A wise provision in the installation of automatic sewage lifts on large work, is that they shall be provided in pairs, each being large enough to hold the drainage accumulating from the fixtures during an hour. The two ejectors should be so connected that they will operate alternately. When water closets discharge into sewage ejectors, the vent from the apparatus should not be less than 4 in. in diameter, and when other fixtures only are connected into it, the vent should be of the same size as the main waste pipe serving such fixtures.

There is another form of ejector sometimes used, which discharges low-level sewage into the house sewer of the regular system, also by means of compressed air.

The compression of the air in this apparatus, however, is accomplished by the head of the sewage in the gravity system discharged into a large tank. Water from the public water supply may also operate this system, and this water afterward be used in supplying fixtures on the floors below the sewer level. This system, while not particularly well known, has the advantage of disposing of the sewage without apparatus which entails expense in installing and in operating.

Of the several different methods mentioned or described for raising low-level sewage, the automatic sewage lift, operating by compressed air, with steam as an auxiliary, is, in general, the most desirable.

In order to determine the size of lift needed for any given plant, the amount of waste entering it must be known, and to estimate this it is necessary to know the number and character of all plumbing fixtures below the sewer level, the number of floor drains, and the character and size of all other drains and apparatus from which waste of any description is discharged.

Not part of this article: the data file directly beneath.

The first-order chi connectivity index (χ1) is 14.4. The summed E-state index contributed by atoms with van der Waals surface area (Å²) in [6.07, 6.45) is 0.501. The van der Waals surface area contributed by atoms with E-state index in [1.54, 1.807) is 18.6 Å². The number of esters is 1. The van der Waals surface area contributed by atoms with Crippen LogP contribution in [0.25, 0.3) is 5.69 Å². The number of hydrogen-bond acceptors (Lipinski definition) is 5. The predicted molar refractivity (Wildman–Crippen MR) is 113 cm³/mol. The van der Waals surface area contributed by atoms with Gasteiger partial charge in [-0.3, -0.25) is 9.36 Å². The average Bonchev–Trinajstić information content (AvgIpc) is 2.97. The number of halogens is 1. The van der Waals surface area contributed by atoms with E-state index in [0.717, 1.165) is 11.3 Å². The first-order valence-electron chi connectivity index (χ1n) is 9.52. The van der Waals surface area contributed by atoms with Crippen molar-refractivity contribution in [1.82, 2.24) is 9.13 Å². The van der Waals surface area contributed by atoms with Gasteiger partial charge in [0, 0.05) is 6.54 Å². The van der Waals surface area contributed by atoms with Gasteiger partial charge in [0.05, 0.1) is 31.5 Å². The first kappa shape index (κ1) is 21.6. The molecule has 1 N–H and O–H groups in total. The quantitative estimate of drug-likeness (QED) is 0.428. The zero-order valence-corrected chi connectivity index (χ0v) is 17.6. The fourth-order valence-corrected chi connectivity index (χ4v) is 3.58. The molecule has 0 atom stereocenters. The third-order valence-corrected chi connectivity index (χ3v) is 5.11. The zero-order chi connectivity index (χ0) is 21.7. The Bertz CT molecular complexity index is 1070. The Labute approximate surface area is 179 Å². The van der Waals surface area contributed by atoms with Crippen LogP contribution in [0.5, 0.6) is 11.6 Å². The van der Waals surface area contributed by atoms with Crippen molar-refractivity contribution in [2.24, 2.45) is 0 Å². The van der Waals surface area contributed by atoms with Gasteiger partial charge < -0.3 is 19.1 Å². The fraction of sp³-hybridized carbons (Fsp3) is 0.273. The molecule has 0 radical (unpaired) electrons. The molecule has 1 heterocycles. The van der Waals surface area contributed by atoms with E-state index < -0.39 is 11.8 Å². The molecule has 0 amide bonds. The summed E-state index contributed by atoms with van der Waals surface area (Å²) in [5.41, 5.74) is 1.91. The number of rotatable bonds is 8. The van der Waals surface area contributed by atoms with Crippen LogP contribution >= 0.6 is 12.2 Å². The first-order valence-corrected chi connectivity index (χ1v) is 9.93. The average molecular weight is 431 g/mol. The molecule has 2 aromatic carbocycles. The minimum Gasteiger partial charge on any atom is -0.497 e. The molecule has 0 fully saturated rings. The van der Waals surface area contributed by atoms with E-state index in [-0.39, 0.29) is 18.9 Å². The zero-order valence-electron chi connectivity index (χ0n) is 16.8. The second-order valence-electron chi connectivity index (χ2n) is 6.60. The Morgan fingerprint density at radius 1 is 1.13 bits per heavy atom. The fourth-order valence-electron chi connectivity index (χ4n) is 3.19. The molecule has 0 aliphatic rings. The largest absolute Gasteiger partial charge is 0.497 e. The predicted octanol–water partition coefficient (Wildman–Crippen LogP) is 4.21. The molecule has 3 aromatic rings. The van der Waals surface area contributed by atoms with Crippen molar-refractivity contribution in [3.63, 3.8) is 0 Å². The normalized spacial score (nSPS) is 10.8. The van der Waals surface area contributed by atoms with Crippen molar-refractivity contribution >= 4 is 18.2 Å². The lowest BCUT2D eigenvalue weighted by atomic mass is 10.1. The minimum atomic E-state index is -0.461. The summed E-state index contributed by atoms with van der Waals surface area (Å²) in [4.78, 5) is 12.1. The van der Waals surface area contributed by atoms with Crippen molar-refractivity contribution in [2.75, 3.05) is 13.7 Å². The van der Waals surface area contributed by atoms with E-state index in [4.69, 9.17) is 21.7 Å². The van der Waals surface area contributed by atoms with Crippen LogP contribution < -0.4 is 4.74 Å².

It is also necessary to know the size of the gravity house sewer, and the kind of power that is to operate the lift, with full data concerning pressure, etc., relating to such motive power.

In addition to its use in connection with underground floors of high buildings and underground public toilet rooms, there are several other uses to which the automatic sewage lift may be put.

It often happens that small villages or hamlets, situated in level country, which has no advantages for disposing of public sewage by gravity, are in a perplexing situation. The sewage lift may be used to advantage under such conditions.

By installing it in a pit underground, as low as desired, enough pitch can be obtained to allow the discharge of the public sewer into it. The lift may discharge the sewage into a septic tank at a higher level, and this tank in turn onto filter beds, the latter delivering the clear sewage which results, into underground distributing pipes. More concerning the septic tank, filter beds, and underground distribution will be found under following plates.

If other sources of motive power are not available, the lift may be operated by water.

The sewage lift is used in many marine plumbing systems also. The apparatus is located below all fixtures, which discharge into it by gravity, the lift discharging the sewage into the sea.

This is an important application, as the disposal of sewage of large steamships, as well as other vessels, is a matter of importance and difficulty.